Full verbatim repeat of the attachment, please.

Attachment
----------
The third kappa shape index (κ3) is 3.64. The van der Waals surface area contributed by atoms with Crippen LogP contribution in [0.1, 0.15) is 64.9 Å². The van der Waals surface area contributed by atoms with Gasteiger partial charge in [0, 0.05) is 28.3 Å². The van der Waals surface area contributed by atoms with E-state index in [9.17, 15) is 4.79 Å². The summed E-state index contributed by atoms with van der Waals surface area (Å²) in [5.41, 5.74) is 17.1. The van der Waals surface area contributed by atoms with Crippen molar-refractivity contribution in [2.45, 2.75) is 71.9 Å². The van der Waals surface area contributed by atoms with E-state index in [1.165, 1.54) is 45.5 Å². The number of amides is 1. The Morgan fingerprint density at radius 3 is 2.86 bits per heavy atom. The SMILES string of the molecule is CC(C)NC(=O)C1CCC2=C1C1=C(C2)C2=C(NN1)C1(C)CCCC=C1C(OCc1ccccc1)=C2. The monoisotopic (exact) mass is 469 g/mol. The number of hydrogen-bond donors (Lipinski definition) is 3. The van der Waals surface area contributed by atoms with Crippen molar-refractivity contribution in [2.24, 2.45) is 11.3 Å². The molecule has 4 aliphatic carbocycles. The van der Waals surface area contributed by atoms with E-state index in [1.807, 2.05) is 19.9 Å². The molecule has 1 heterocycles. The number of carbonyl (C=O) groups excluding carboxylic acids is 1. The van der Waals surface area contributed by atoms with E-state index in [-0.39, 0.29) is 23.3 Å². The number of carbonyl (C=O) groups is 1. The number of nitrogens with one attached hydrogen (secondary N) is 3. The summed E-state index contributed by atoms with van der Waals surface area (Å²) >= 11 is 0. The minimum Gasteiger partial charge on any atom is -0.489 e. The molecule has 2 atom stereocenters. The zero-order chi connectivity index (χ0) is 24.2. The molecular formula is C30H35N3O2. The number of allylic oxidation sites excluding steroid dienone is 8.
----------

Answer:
The third kappa shape index (κ3) is 3.64. The van der Waals surface area contributed by atoms with Crippen LogP contribution in [0.1, 0.15) is 64.9 Å². The van der Waals surface area contributed by atoms with Gasteiger partial charge in [0, 0.05) is 28.3 Å². The van der Waals surface area contributed by atoms with E-state index in [9.17, 15) is 4.79 Å². The summed E-state index contributed by atoms with van der Waals surface area (Å²) in [5.41, 5.74) is 17.1. The van der Waals surface area contributed by atoms with Crippen molar-refractivity contribution in [2.45, 2.75) is 71.9 Å². The van der Waals surface area contributed by atoms with E-state index in [1.165, 1.54) is 45.5 Å². The number of amides is 1. The Morgan fingerprint density at radius 3 is 2.86 bits per heavy atom. The SMILES string of the molecule is CC(C)NC(=O)C1CCC2=C1C1=C(C2)C2=C(NN1)C1(C)CCCC=C1C(OCc1ccccc1)=C2. The monoisotopic (exact) mass is 469 g/mol. The number of hydrogen-bond donors (Lipinski definition) is 3. The van der Waals surface area contributed by atoms with Crippen molar-refractivity contribution in [2.24, 2.45) is 11.3 Å². The molecule has 4 aliphatic carbocycles. The van der Waals surface area contributed by atoms with E-state index in [1.807, 2.05) is 19.9 Å². The molecule has 1 heterocycles. The number of carbonyl (C=O) groups excluding carboxylic acids is 1. The van der Waals surface area contributed by atoms with E-state index in [-0.39, 0.29) is 23.3 Å². The number of carbonyl (C=O) groups is 1. The number of nitrogens with one attached hydrogen (secondary N) is 3. The summed E-state index contributed by atoms with van der Waals surface area (Å²) >= 11 is 0. The minimum Gasteiger partial charge on any atom is -0.489 e. The molecule has 2 atom stereocenters. The zero-order chi connectivity index (χ0) is 24.2. The molecular formula is C30H35N3O2. The number of allylic oxidation sites excluding steroid dienone is 8.